We define BCM as a management process that identifies risks, threats and vulnerabilities that could affect ongoing operations. Business continuity in the event of an incident provides a framework for building organizational resilience and the ability to respond effectively and efficiently. Keep things running with these seven tips.

1. Rely on a standardized procedure

Business continuity management includes strategies and measures to protect processes in such a way that damage to personnel and the company can be kept to a minimum. It is advisable to rely on a standardized procedure. Otherwise, important aspects may be forgotten. BCM best practice procedures and guideline documents are available from a number of professional associations. These include the Federal Office for Security (BSI), the Business Continuity Institute (BCI), the Disaster Recovery Institute International (DRI) and the Institute of Risk Management (IRM). We recommend the Good Practice Guidelines (GPG) 2018 of the BCI.

The Good Practice Guidelines contain the terminology of ISO 22301:2012 and represent the current global status quo of good practice. The GPG draws on the academic, technical and practical knowledge of BC professionals from across the BCI membership. The GPG is subject to rigorous quality assurance processes to ensure that the Guidelines continue to promote the highest standards of BC practice worldwide.

BCM Lifecycle

2. Find out more about risk management

Business continuity management comes under the umbrella of risk management, as it is also a holistic process that identifies potential risks and minimizes their impact – but with the aim of maintaining business operations. The bad news: nothing is completely risk-free. The good news is that risk management is clearly defined. The first step is to identify, assess and prioritize risks. This is followed by the coordinated and economical use of resources to minimize, monitor and control the probability or impact of unfortunate events. At the same time, opportunities should also be maximized. You can find out more about risk management here.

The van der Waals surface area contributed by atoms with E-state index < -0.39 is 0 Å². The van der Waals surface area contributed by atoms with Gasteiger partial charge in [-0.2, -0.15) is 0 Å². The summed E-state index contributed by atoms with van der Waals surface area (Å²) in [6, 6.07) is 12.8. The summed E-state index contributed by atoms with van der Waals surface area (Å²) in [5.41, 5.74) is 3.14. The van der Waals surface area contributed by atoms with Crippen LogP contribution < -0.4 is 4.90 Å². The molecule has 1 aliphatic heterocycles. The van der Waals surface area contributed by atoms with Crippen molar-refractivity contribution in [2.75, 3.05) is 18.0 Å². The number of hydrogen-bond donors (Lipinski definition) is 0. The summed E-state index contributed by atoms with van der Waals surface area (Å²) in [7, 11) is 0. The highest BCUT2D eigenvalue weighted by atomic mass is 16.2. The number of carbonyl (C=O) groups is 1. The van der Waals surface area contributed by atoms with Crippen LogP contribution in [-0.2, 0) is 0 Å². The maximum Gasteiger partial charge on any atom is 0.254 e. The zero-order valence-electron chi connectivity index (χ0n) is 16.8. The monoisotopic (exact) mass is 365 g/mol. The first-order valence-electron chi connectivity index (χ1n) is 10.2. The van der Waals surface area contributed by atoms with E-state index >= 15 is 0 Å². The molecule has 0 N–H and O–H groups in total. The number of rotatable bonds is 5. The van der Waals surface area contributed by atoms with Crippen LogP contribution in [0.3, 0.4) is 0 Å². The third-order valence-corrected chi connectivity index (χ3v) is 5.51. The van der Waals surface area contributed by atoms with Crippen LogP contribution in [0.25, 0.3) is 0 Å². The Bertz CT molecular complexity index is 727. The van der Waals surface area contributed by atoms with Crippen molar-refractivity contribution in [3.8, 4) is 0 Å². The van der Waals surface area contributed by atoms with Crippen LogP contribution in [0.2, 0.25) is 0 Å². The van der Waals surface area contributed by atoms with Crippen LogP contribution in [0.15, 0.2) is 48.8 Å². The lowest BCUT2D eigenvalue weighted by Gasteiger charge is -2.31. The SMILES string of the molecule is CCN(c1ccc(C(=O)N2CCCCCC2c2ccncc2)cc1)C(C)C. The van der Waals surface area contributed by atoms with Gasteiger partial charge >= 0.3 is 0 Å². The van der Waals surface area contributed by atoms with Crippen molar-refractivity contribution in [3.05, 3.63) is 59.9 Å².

Possible scenarios for incidents:

  • Failure of hardware, software or the network
  • Building failure/power failure
  • Failure of production facilities
  • Hacker attack (e.g. ransomware, phishing)
  • Natural disasters (e.g. flood disaster)
  • Pandemic (COVID-19)
  • Staff absence (illness or dismissal)
  • Failure of partners and service providers

Find out more about risk management

3. Regularly review your emergency and crisis plans

Like the overarching discipline of risk management, business continuity management only really came into focus with the COVID-19 pandemic. COVID-19 remains the largest pandemic event most organizations have ever experienced. It is changing the way society, organizations and people work in general. Few organizations were prepared for a pandemic on such a global scale and lasting for months. The typical period for which organizations planned business interruptions was between seven and 30 days.

Some organizations used plans from 2009 that were created for the H1N1 virus (swine flu). These plans called for employees to be relocated from the affected production facility to a location in the same geographic region. Problem: No one planned for a complete lockdown including travel bans in some regions. This situation rendered even well-documented contingency plans for dealing with the workforce ineffective.